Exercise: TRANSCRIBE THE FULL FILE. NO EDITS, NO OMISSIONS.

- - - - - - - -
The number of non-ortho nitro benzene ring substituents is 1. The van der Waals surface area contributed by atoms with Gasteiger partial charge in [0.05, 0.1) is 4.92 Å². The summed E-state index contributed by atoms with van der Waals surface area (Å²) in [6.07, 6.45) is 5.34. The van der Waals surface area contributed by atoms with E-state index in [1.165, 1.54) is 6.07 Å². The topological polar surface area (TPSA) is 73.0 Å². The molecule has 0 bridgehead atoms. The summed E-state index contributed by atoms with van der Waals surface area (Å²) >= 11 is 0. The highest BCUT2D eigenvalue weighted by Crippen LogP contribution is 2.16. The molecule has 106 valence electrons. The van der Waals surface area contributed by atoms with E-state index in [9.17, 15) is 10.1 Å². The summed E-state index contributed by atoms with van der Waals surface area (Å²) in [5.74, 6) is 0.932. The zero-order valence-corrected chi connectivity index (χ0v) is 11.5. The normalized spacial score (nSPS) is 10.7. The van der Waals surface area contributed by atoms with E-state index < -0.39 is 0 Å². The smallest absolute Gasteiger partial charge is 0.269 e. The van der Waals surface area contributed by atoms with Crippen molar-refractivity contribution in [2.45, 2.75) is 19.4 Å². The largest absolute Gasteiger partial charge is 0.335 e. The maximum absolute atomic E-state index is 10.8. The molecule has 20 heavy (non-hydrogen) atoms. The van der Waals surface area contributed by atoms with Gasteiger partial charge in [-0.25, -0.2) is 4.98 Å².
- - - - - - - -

The number of non-ortho nitro benzene ring substituents is 1. The van der Waals surface area contributed by atoms with Gasteiger partial charge in [0.05, 0.1) is 4.92 Å². The summed E-state index contributed by atoms with van der Waals surface area (Å²) in [6.07, 6.45) is 5.34. The van der Waals surface area contributed by atoms with E-state index in [1.165, 1.54) is 6.07 Å². The topological polar surface area (TPSA) is 73.0 Å². The molecule has 0 bridgehead atoms. The summed E-state index contributed by atoms with van der Waals surface area (Å²) >= 11 is 0. The highest BCUT2D eigenvalue weighted by Crippen LogP contribution is 2.16. The molecule has 106 valence electrons. The van der Waals surface area contributed by atoms with E-state index in [9.17, 15) is 10.1 Å². The summed E-state index contributed by atoms with van der Waals surface area (Å²) in [5.74, 6) is 0.932. The zero-order valence-corrected chi connectivity index (χ0v) is 11.5. The normalized spacial score (nSPS) is 10.7. The van der Waals surface area contributed by atoms with E-state index < -0.39 is 0 Å². The smallest absolute Gasteiger partial charge is 0.269 e. The van der Waals surface area contributed by atoms with Crippen molar-refractivity contribution in [2.45, 2.75) is 19.4 Å². The largest absolute Gasteiger partial charge is 0.335 e. The maximum absolute atomic E-state index is 10.8. The molecule has 20 heavy (non-hydrogen) atoms. The van der Waals surface area contributed by atoms with Gasteiger partial charge in [-0.25, -0.2) is 4.98 Å².